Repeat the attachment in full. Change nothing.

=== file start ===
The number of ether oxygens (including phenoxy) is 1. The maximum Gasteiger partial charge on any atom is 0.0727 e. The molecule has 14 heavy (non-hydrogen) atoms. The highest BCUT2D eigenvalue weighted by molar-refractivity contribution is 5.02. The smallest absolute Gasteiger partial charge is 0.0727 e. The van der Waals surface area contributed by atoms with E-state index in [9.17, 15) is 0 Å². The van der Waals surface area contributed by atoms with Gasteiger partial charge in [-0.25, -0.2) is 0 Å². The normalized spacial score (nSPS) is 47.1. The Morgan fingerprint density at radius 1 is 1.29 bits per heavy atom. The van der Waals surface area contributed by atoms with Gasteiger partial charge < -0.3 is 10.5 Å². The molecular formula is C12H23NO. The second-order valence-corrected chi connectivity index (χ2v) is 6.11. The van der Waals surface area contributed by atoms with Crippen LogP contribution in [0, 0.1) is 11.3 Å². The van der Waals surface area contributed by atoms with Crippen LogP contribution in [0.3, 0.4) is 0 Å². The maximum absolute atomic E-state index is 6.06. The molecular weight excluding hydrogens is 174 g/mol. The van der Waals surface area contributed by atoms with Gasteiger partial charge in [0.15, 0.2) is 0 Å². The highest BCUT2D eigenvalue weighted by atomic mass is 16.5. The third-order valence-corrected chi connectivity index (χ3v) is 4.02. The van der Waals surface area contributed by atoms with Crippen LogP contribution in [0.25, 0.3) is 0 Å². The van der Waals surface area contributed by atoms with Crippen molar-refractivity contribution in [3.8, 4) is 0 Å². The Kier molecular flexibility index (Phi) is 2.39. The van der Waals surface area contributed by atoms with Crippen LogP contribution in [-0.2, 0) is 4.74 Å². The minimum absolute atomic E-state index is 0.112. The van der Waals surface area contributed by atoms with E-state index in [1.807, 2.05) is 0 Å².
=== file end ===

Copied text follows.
The number of ether oxygens (including phenoxy) is 1. The maximum Gasteiger partial charge on any atom is 0.0727 e. The molecule has 14 heavy (non-hydrogen) atoms. The highest BCUT2D eigenvalue weighted by molar-refractivity contribution is 5.02. The smallest absolute Gasteiger partial charge is 0.0727 e. The van der Waals surface area contributed by atoms with E-state index in [9.17, 15) is 0 Å². The van der Waals surface area contributed by atoms with Gasteiger partial charge in [-0.25, -0.2) is 0 Å². The normalized spacial score (nSPS) is 47.1. The Morgan fingerprint density at radius 1 is 1.29 bits per heavy atom. The van der Waals surface area contributed by atoms with Gasteiger partial charge < -0.3 is 10.5 Å². The molecular formula is C12H23NO. The second-order valence-corrected chi connectivity index (χ2v) is 6.11. The van der Waals surface area contributed by atoms with Crippen LogP contribution in [0, 0.1) is 11.3 Å². The van der Waals surface area contributed by atoms with Crippen LogP contribution in [0.3, 0.4) is 0 Å². The maximum absolute atomic E-state index is 6.06. The molecular weight excluding hydrogens is 174 g/mol. The van der Waals surface area contributed by atoms with Gasteiger partial charge in [0.15, 0.2) is 0 Å². The highest BCUT2D eigenvalue weighted by atomic mass is 16.5. The third-order valence-corrected chi connectivity index (χ3v) is 4.02. The van der Waals surface area contributed by atoms with Crippen LogP contribution in [0.25, 0.3) is 0 Å². The van der Waals surface area contributed by atoms with Crippen molar-refractivity contribution in [3.8, 4) is 0 Å². The Kier molecular flexibility index (Phi) is 2.39. The van der Waals surface area contributed by atoms with Crippen LogP contribution in [-0.2, 0) is 4.74 Å². The minimum absolute atomic E-state index is 0.112. The van der Waals surface area contributed by atoms with E-state index in [1.807, 2.05) is 0 Å².